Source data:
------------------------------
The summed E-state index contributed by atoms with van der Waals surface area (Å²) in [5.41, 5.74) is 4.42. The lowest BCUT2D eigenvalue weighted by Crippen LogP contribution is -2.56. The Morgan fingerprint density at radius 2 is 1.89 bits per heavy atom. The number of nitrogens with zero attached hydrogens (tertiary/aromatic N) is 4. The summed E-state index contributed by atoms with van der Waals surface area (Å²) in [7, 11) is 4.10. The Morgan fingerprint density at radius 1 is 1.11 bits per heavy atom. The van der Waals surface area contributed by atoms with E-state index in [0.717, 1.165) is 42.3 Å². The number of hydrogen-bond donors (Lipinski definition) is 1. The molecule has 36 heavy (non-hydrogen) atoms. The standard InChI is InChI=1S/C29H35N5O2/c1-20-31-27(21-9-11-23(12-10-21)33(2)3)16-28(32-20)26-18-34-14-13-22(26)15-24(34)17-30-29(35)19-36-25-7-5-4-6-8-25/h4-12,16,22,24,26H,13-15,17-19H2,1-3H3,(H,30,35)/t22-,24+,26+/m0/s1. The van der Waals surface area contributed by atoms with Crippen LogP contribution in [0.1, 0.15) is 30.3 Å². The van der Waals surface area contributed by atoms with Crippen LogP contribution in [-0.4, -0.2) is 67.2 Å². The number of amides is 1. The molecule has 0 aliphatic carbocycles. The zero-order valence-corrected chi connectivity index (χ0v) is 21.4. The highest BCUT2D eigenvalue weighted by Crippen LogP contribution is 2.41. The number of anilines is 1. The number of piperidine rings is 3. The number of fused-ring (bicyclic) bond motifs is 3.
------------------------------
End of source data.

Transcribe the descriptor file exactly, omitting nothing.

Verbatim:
The summed E-state index contributed by atoms with van der Waals surface area (Å²) in [5.41, 5.74) is 4.42. The lowest BCUT2D eigenvalue weighted by Crippen LogP contribution is -2.56. The Morgan fingerprint density at radius 2 is 1.89 bits per heavy atom. The number of nitrogens with zero attached hydrogens (tertiary/aromatic N) is 4. The summed E-state index contributed by atoms with van der Waals surface area (Å²) in [7, 11) is 4.10. The Morgan fingerprint density at radius 1 is 1.11 bits per heavy atom. The van der Waals surface area contributed by atoms with E-state index in [0.717, 1.165) is 42.3 Å². The number of hydrogen-bond donors (Lipinski definition) is 1. The molecule has 36 heavy (non-hydrogen) atoms. The standard InChI is InChI=1S/C29H35N5O2/c1-20-31-27(21-9-11-23(12-10-21)33(2)3)16-28(32-20)26-18-34-14-13-22(26)15-24(34)17-30-29(35)19-36-25-7-5-4-6-8-25/h4-12,16,22,24,26H,13-15,17-19H2,1-3H3,(H,30,35)/t22-,24+,26+/m0/s1. The van der Waals surface area contributed by atoms with Crippen LogP contribution in [0.1, 0.15) is 30.3 Å². The van der Waals surface area contributed by atoms with Crippen LogP contribution in [-0.4, -0.2) is 67.2 Å². The number of amides is 1. The molecule has 0 aliphatic carbocycles. The zero-order valence-corrected chi connectivity index (χ0v) is 21.4. The highest BCUT2D eigenvalue weighted by Crippen LogP contribution is 2.41. The number of anilines is 1. The number of piperidine rings is 3. The number of fused-ring (bicyclic) bond motifs is 3.